Now, how could I get famous? X Factor? Great British Bake Off? Crimewatch?

    • ladyribenaberet says:

      Have you considered a job swap with J-Olv? You could be a telly chef and he could do some weasel wrangling… “Now brother, let’s cool it yeah? Brother? Brother” *thud*

  3. I don’t think non-traditional teaching methods (traditionally being “I stand up here and tell you what to think, you sit there and listen”) per se is a bad road to go down… having teachers who have a bit of a different approach to how to learn has to be a good thing. I’d have thought, though, that the main problem in the system is the “you have to learn this bit of a Philip Larkin poem then spew out this essay on it in exam conditions” approach to assessment, which some folk are of course no good at – and I’d imagine this is why such a high percentage of people fail to get GSCE passes, something which I doubt even Jamie Oliver would manage to put a dent in with this show. But then what do I know!

    • ladyribenaberet says:

      Yes indeedy- teaching to exams is a real problem. My school were really bad for that. They practically gave you answers and forced you to rote-learn. It always felt like cramming and very little actual learning stuck in my mind. The most memorable lesson remains an RE lesson on Fairtrade in 2nd year when I stuck an actual banana onto a sheet of A3 paper with superglue.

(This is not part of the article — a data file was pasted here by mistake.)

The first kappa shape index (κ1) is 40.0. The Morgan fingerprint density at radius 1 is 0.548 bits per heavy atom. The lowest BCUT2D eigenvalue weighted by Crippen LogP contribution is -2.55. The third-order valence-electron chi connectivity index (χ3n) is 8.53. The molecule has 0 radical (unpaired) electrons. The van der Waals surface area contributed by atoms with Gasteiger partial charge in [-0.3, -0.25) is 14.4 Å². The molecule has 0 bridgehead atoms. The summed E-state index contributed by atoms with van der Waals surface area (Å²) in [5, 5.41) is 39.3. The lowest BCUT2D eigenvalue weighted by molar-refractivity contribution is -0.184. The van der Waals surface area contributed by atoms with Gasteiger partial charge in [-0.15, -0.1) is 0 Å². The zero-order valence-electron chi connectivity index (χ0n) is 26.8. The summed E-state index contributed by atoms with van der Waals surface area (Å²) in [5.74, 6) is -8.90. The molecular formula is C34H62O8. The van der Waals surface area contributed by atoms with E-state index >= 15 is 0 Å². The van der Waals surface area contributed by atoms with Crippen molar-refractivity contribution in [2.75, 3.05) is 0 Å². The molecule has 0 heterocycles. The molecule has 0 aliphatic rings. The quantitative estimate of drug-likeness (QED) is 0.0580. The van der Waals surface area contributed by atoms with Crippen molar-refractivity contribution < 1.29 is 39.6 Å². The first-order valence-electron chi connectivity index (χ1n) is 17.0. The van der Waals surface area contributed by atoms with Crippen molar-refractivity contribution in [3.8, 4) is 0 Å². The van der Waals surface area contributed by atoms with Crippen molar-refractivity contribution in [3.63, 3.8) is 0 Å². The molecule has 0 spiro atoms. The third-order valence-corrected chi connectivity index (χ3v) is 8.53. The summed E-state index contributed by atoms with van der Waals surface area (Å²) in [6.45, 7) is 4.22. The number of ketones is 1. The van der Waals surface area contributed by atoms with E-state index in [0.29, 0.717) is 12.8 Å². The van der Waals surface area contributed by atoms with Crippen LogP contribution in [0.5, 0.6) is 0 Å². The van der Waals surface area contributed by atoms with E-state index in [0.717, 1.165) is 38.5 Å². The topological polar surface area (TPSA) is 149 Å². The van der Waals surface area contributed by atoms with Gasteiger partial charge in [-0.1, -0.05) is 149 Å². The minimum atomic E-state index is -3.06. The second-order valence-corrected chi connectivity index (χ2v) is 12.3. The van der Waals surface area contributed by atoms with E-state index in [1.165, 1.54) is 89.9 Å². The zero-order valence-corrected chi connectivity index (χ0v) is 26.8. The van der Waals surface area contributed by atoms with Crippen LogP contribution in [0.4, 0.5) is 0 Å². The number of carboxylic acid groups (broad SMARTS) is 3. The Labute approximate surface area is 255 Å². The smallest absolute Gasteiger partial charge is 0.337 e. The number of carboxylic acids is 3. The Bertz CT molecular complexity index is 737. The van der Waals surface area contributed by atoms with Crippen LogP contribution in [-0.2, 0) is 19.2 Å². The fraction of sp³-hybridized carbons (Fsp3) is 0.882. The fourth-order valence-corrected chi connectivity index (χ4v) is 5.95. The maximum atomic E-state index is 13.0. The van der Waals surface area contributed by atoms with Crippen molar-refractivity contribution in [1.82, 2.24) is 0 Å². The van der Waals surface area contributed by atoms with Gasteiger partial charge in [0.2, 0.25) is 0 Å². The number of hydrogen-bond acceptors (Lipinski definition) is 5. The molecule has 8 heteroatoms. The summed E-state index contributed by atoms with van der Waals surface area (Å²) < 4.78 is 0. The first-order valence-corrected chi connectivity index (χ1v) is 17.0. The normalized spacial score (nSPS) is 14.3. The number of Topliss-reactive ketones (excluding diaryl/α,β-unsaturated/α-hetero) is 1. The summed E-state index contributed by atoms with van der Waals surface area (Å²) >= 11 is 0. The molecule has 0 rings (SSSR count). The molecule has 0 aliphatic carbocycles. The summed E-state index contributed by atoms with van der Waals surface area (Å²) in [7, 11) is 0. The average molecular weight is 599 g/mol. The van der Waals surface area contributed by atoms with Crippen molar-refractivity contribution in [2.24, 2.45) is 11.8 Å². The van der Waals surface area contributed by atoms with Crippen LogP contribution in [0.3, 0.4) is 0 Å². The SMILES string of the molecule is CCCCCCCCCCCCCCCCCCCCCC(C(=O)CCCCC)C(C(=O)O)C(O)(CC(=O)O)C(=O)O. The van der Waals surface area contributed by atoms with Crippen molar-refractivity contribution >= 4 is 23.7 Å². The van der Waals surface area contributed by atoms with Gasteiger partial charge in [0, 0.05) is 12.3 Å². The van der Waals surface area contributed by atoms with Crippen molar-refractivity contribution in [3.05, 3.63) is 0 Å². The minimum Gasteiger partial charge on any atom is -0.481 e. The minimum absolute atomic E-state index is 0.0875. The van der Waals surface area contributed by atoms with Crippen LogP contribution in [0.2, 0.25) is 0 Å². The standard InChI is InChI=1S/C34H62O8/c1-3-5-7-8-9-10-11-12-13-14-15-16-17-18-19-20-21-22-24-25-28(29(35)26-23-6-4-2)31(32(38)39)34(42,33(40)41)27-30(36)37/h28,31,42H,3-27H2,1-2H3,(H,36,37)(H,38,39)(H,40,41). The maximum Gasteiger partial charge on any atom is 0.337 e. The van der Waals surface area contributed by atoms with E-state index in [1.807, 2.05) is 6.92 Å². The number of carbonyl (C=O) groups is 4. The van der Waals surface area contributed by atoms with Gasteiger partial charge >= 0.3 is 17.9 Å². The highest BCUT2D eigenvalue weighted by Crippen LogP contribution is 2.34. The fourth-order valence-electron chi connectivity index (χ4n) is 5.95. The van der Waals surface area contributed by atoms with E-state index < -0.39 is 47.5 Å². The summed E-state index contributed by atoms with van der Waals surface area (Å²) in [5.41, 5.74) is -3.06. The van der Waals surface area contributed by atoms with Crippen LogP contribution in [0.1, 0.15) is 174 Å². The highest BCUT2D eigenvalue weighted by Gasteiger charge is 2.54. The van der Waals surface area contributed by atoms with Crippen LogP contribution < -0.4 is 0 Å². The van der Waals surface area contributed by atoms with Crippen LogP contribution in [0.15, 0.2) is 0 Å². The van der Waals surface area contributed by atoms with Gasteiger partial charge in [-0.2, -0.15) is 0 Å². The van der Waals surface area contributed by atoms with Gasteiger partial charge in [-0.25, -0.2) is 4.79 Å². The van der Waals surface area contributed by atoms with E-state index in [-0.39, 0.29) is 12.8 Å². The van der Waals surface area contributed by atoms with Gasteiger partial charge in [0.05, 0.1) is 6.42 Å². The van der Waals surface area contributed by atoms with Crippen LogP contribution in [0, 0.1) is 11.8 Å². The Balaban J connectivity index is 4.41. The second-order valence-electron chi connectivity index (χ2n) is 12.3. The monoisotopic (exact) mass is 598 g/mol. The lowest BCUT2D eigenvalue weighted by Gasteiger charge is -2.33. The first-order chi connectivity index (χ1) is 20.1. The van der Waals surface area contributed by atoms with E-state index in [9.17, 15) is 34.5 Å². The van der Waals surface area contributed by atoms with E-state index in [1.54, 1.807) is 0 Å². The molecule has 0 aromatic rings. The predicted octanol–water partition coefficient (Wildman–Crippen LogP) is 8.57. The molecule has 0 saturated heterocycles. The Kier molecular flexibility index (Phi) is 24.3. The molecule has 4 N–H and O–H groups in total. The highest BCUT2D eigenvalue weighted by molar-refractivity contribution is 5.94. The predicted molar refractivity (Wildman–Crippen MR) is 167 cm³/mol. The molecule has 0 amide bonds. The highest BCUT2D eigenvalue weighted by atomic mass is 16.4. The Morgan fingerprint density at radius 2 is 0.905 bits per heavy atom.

I’m not sure what my point is. I’m quite tired. Anyway, the banana went off and it was quite amusing.


Leave a Reply

Fill in your details below or click an icon to log in:

WordPress.com Logo

You are commenting using your WordPress.com account. Log Out /  Change )

Google+ photo

You are commenting using your Google+ account. Log Out /  Change )

Twitter picture

You are commenting using your Twitter account. Log Out /  Change )

Facebook photo

You are commenting using your Facebook account. Log Out /  Change )


Connecting to %s

%d bloggers like this: